Wednesday, November 24, 2010

What's New, Luke?

In my Biblical History course we are finally on Luke, after a huge stint of OT.

I think it is important, rather than looking at all the trees - which seems to be what so much of biblical scholarship seems to do - look at the forest for a change.

The two principle questions I get the students to think about while reading Luke are:

1. What is new with Christ (as seen in Luke)?

2. How does the Old Testament appear in Luke?

The first is a question of change, the other is a question of continuity.

Different figures in Christian history have considered the matter in very different ways: Eusebius said that the Gospel brought about nothing new. Marcion, on the other hand, said it is so new that a God unlike the OT God wrote it. The former was an Arian, the latter a Gnostic, and both were wrong. Better is Augustine's formulation: "The New Testament lies hidden in the Old Testament and the Old Testament is unveiled in the New Testament."

On the one hand, I was checking out a list of OT references in Luke, and this list included at least 60 of them. On the other hand, check out this list that I have prepared:

What is New in the Gospel as seen in Luke

What cannot be found elsewhere – in OT explicitly, in prior pagan thought:

1. That God has a Son who is God. That God has a Spirit who is God.
2. That the Son of God takes on flesh actually.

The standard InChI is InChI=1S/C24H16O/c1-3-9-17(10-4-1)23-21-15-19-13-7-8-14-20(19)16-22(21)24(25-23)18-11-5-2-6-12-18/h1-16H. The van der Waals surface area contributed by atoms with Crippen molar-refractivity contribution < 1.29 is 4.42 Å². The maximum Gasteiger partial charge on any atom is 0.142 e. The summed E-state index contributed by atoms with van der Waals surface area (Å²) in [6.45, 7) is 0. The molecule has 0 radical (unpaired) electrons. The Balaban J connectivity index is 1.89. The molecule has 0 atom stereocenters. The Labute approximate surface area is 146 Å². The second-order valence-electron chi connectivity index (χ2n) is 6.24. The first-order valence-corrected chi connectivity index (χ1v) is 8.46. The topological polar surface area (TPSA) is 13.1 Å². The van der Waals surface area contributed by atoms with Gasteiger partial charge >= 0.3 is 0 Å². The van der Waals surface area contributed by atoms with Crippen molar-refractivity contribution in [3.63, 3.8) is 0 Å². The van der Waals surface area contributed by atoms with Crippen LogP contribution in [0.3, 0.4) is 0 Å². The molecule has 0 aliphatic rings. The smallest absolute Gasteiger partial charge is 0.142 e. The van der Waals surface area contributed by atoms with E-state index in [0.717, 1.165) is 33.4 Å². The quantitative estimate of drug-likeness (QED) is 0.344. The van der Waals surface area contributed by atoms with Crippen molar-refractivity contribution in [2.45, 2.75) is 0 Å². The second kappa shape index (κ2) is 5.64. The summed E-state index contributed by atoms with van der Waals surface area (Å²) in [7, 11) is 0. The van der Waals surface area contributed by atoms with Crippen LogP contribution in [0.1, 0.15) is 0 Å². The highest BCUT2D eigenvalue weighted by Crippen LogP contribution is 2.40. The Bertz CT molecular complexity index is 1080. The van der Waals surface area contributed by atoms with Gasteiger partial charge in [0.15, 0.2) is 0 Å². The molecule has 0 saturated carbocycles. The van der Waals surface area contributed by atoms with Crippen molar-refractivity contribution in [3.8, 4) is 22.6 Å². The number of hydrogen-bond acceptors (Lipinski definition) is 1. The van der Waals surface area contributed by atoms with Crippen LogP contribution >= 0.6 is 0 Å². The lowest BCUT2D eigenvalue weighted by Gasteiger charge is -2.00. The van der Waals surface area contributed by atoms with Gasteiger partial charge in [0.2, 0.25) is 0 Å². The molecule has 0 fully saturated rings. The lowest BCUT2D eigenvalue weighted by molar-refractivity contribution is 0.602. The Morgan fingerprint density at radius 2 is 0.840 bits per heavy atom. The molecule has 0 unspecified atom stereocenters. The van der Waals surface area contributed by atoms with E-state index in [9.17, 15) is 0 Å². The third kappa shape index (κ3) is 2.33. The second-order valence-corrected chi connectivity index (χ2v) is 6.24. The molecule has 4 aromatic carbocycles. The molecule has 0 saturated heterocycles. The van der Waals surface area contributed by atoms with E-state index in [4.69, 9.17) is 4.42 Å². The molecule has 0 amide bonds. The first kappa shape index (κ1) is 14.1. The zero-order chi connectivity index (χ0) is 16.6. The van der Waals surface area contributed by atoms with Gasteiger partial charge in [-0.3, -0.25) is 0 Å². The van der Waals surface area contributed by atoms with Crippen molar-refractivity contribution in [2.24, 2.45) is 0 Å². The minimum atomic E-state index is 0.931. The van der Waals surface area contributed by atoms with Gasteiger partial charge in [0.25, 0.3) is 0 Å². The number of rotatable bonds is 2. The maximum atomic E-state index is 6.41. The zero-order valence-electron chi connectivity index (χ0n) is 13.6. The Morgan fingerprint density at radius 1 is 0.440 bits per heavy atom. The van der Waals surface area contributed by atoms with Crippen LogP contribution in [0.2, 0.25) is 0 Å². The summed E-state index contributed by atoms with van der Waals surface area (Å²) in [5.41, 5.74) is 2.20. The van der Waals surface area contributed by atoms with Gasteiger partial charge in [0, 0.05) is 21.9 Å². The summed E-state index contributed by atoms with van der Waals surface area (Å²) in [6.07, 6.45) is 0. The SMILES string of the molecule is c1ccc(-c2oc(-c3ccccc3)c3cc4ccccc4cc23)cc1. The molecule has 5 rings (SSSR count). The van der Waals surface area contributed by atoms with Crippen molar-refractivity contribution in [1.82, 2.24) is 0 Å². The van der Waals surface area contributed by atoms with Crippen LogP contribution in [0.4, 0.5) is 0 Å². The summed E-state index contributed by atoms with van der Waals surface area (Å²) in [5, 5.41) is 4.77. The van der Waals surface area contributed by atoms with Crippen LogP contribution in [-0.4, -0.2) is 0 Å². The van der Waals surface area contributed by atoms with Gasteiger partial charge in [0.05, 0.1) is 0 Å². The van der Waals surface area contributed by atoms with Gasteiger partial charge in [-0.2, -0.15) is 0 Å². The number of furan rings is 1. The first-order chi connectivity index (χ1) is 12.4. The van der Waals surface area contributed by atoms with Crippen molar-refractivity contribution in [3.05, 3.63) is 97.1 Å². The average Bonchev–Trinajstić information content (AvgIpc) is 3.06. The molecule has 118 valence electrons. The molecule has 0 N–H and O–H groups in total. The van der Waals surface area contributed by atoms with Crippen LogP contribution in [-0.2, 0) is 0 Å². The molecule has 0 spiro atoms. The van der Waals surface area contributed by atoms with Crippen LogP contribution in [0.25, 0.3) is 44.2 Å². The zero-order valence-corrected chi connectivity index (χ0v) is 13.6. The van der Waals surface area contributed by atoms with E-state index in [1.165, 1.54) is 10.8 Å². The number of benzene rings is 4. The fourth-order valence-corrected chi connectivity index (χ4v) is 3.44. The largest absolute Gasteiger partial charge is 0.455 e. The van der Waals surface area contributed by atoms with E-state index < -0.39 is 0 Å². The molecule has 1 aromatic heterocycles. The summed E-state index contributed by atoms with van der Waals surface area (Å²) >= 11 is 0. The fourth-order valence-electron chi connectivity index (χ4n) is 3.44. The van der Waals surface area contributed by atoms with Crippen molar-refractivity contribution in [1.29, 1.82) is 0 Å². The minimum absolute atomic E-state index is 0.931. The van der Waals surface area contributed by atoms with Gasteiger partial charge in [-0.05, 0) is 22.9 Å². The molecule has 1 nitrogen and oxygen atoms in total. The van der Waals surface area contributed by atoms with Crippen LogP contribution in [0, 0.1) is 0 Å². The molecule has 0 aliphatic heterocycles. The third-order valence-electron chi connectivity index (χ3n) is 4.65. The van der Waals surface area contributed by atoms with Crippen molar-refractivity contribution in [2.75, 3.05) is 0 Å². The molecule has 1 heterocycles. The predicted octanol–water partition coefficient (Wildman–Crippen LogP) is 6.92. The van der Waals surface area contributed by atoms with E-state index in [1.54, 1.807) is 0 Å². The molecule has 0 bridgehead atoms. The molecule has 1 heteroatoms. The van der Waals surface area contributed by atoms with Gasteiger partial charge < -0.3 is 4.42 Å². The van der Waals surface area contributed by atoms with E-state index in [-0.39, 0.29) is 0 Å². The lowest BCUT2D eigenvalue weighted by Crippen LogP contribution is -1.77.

3. That the Law was not meant to be taken (only?) literally.
4. That the institutions of the Old Law and the history of Israel were primarily figurative, that the primary importance of these things was to prepare and point to Christ.
5. That salvation is given, not attained.
6. That God is a loving Father who loves all people.
7. Hence that salvation is available for all people.
8. All people, even Israelites, can lose eternal life.
9. Love is the primary measure of moral standing (aka ritual cleanliness).
10. The sole cause of salvation lies in the death and resurrection of the Son of God.
11. God has no other message for man independent of Christ, thus He established His Church to carry on Christ’s work of salvation to the end of the world.

Feel free to dispute these and suggest alternatives. It is somewhat off the top of my head. Does it correspond to your presumptions?

Bonus question for you:

Why is there a calf next to Luke in the first picture?


  1. Colin,

    Since I thought this was a farming related question I had better answer it. The animal in the picture is a bull (not a calf) and represents Christ's sacrificial/priestly office.

    Spouse of although trained as a high school teacher.

  2. Ha, ha. Same species, though, right? You are correct, but failed to provide enough info: Luke has been associated with the calf/bull because his Gospel provides the 'priestly' genealogy of Jesus, rather than Matthew, who gives the kingly. Matthew, hence, has been associated with the lion in the prophecy of Ezekiel 1:10.

    Sincerely, Friend of the one although trained as a school teacher.